Square dancers call shots on dance floor

Published on Friday, 13 June 2014 22:52 - Written by Calvin Maynard calvinmaynardtmt@gmail.com

“Pass through, bend middle, swing through,” said the caller, Ron Mineau, as some 50 dancers wheel about. It is ’50s night at the Rambling Roses Square Dance Club’s monthly dance, so the men wear cuffed jeans and button-up shirts, while the women wear poodle skirts and pony tails. Everyone has a smile on their face as they dance to some of the greatest hits of rock ‘n’ roll and doo-wop.

The club was founded in 1972. It currently has about 60 members, and meets on the first Saturday of each month at Fairwood United Methodist Church. Despite the name, the club does both square and round dancing.

“In round dancing, you have one partner,” the Rev. Nara MacLaren, treasurer, said. “It’s light ballroom dancing with cues, like cha-cha or rumba. Square dancing has at least four couples, and all four keep the square from breaking down. You have a caller who calls out commands, and the dancers keep up with those.”

Square dancing has 68 calls, which the dancers memorize by taking lessons, and follow as they hear them

“My father was a caller, actually,” Mineau said between dances. “I didn’t intend to become one, but when my father died, the dancers sort of determined that I would be the next. They even came to my workplace. At first, I just played records, and one side had a caller recorded on it, but after I played two, they all said, ‘You call.’ They ended up electing me.”

It is the caller’s responsibility to keep the dance flowing smoothly and give calls challenging enough to entertain the dancers, but simple enough to keep prevent mishaps.

“First, I memorized the steps, then I learned to watch,” Mineau said. “You have to keep track in your head of what’s been done, and what’s next. It’s hard to learn. Sometimes, when I see the dancers think they’ve figured out what my style is and what I’m going to do, I’ll switch it up a little bit.”

This spirit of fun keeps the dancers coming back for more.

“I first got involved about 35 or 36 years ago,” member Dick Cawley said. “It was one of my coworkers that said, ‘Come on, it’ll be fun.’ I’ve just been doing it so long. I love the fellowship, the fun and it’s something we could do as a family when the kids were growing up.”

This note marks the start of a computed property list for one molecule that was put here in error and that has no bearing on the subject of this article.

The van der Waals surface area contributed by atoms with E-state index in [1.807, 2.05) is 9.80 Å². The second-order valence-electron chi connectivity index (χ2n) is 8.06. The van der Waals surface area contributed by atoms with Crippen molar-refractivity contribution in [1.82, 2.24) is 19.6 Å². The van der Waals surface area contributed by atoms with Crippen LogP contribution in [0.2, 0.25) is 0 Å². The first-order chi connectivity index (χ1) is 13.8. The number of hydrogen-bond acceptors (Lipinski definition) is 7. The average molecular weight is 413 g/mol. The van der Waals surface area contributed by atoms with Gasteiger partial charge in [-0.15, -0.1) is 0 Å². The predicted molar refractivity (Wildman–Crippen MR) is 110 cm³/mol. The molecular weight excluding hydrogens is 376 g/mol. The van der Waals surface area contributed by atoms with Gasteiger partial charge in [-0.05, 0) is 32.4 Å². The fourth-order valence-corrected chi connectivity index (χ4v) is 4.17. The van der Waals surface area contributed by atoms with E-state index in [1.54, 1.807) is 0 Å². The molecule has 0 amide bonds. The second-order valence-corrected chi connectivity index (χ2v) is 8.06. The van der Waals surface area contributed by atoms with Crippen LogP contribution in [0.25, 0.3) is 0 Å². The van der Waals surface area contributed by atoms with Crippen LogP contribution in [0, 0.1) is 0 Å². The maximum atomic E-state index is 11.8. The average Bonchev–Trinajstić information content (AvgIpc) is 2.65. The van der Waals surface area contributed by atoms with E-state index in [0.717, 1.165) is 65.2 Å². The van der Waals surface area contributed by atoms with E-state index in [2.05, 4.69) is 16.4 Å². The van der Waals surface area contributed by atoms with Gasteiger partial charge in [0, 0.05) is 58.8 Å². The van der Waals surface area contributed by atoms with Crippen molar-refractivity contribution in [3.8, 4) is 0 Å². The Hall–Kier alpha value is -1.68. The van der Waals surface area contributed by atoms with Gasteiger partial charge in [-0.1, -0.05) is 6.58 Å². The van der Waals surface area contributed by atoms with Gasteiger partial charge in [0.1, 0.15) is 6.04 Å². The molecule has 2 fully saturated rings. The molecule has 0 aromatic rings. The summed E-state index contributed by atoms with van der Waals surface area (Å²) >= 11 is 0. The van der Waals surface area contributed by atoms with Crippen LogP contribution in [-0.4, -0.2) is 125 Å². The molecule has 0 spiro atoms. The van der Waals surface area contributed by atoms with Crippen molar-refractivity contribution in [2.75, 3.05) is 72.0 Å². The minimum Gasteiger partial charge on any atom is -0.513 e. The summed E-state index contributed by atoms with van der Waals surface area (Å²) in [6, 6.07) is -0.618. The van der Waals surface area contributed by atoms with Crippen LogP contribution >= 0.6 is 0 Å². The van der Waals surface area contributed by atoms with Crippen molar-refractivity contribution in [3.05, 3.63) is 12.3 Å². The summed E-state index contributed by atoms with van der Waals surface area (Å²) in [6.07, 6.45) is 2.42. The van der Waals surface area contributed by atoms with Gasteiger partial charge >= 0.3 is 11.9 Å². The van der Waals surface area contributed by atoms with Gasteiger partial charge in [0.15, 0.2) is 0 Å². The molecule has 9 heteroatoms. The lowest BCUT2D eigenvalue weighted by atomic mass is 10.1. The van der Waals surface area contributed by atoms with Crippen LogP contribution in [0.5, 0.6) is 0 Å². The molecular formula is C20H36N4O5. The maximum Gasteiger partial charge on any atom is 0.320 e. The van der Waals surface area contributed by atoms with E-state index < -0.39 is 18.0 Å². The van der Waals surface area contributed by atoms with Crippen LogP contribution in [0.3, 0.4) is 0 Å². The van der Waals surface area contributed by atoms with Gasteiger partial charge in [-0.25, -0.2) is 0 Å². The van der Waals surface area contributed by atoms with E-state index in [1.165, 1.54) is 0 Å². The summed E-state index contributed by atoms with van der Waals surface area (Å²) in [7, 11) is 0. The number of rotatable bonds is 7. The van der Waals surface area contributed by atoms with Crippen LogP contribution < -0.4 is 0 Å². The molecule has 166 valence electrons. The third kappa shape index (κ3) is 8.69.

Others enjoy the dance for different reasons.

“I got started in 1982, when the phone company I worked for moved me from Indianapolis to Dallas,” the Rev. MacLaren said. “My neighbor came out one day with her husband dressed for square dancing. I spoke to them, and they invited me to a dance. I just loved it. It’s also great exercise — I’m 63, but no one believes me.”

Although the members of the club are mostly older, they welcome dancers of all ages.

“I remember one time, some teenagers came in looking for something else,” the Rev. MacLaren said. “We just grabbed them and got them dancing, and before you know it, we had two dozen teenagers square dancing, and they loved it. … I think it’s important for people to know that square dancing isn’t just for old folks. It’s a lot of fun for all ages.”

This variety of ages also shows itself in the music played.

“I’ve got about 1,900 songs on my computer,” Mineau said. “I play cha-cha, new wave, Lady Gaga, anything you can imagine. Pop music, any genre. This is ’50s night, so I chose songs from that time like Duane Eddy and Roy Orbison.”

The Rambling Roses often add some variety to their shows by giving their monthly dances different themes. According to the Rev. MacLaren, they have had ice cream social, spring fling, snowman Santa, May showers, ballgame, fiesta and Mother’s Day and Father’s Day themes, to name a few.

The Rambling Roses Square Dance Club meets on the first Saturday of each month at Fairwood United Methodist Church, at 1712 Old Omen Road, Tyler. For information, visit www.squaredancing-easttexas.com .